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Thread: How to run/test JavaScript?

  1. #1
    Join Date
    Jun 2009
    Posts
    28

    Question How to run/test JavaScript?

    Hello,

    I'm reading David Flanagan's "JavaScript: The Definitive Guide, 6th ed".

    It only actually tells users how to run JS code on page 311, where users are told of the following solutions:

    "Client-side JavaScript code is embedded within HTML documents in four ways:

    • Inline, between a pair of <script> and </script> tags
    • From an external file specified by the src attribute of a <script> tag
    • In an HTML event handler attribute, such as onclick or onmouseover
    • In a URL that uses the special javascript: protocol
    ."

    I was wondering what professional JS developers use to write and test their code: Do they use a good text editor with syntax high-lighting + autocompletion, hit F5 in the browser to reload the page every time they make a change, and use some add-on in the browser to investigate errors? Or are there full-fledged IDE's similar to MS VisualStudio for non-web languages?

    Thank you.
    --------
    Edit: For instance, I wrote this piece of code, which doesn't work (nothing displayed on screen when calling index.html), but Firefox doesn't display any error. How would I go trying to understand why it's not working?

    //mycode.js
    Code:
    <script>
    	function myfunc(){
    		alert("hello");
    	}
    </script>
    //index.html
    Code:
    <html>
    	<head>
    		<script language="JavaScript" src="mycode.js"> 
    		</script> 		
    	</head>
    	<body>
    		<script language="JavaScript">
    			myfunc();
    		</script>
    	</body>
    </html>
    Thank you.
    Last edited by littlebigman; 12-17-2012 at 09:26 AM.

  2. #2
    Join Date
    Sep 2008
    Location
    Dallas
    Posts
    154
    You can use any text editor - preferably one that highlights code. That way you see ahead of time if there might be an error. I actually use DreamWeaver, but I don't use any of the menus. I just like the highlighting and autocomplete. Although, there are many text editors that do this. But typically, yes, I make a change and refresh the page - just jumping back and forth between DreamWeaver and the browser. You should also get FireBug for Firefox. It's great for debugging. In regards to your code, you need to set your "type" in your script reference in the <head> section. You actually don't need to spec the "language" anymore. The function you have in your body should technically be in your <head>. With that said, there's nothing ever calling your script to execute. You can have an onclick event on some element to call it, or you can call it immediately with <body onload="myfunc()">.

  3. #3
    Join Date
    Jun 2009
    Posts
    28
    Quote Originally Posted by Javaboey View Post
    You can use any text editor - preferably one that highlights code. That way you see ahead of time if there might be an error. I actually use DreamWeaver, but I don't use any of the menus. I just like the highlighting and autocomplete.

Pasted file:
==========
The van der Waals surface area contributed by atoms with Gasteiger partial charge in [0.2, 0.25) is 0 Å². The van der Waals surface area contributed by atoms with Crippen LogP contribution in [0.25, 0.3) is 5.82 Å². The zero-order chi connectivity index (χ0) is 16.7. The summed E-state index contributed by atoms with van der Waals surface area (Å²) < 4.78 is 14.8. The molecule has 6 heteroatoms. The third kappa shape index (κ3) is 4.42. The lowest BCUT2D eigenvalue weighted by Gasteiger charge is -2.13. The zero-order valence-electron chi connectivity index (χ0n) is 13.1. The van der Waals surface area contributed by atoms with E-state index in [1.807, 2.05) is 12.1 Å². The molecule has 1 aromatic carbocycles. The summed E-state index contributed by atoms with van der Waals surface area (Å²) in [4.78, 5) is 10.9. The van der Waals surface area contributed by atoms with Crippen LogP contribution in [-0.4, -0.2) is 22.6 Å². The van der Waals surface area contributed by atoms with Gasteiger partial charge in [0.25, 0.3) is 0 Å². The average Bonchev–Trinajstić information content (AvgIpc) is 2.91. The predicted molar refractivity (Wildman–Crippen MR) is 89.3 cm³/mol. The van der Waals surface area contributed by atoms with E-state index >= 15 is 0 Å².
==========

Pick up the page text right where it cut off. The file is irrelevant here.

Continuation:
Thanks for the info. I'll see if there are any good free editors for Windows that support JS highlighting + autocomplete, or get a commercial alternative if not.

    Quote Originally Posted by Javaboey View Post
    Although, there are many text editors that do this. But typically, yes, I make a change and refresh the page - just jumping back and forth between DreamWeaver and the browser.
    Ok. I was wondering if people used a better alternative, but I'll get used to this then.

    Quote Originally Posted by Javaboey View Post
    You should also get FireBug for Firefox. It's great for debugging.
    Good to know. I'm used to Chrome though, so will check if there's a similar add-on for that browser.

    Quote Originally Posted by Javaboey View Post
    In regards to your code, you need to set your "type" in your script reference in the <head> section. You actually don't need to spec the "language" anymore.
    Thanks for pointing this out: I should use "<script type="text/javascript">" (source)

    Quote Originally Posted by Javaboey View Post
    The function you have in your body should technically be in your <head>. With that said, there's nothing ever calling your script to execute. You can have an onclick event on some element to call it, or you can call it immediately with <body onload="myfunc()">.
    Actually, the problem went away when I removed the "<script>" and "</script>" in the JS file. This was shown by Firebug. That's why I was looking for tools that help JS developers write and debug code faster.

    Thanks for the help.

  4. #4
    Join Date
    Oct 2012
    Posts
    41
    Chrome and safari both share the same javascript console / CSS & DOM inspector, triggered from the right-click context menu, under 'inspect element' (I think the safari version isn't enabled by default, you might have to go into the advanced settings and find the 'enable developer menu' checkbox). Opera has a similar tool called firefly, triggered in the same way - right-click context menu, then 'inspect element'.

  5. #5
    Join Date
    Jun 2009
    Posts
    28
    Thanks for the infos.

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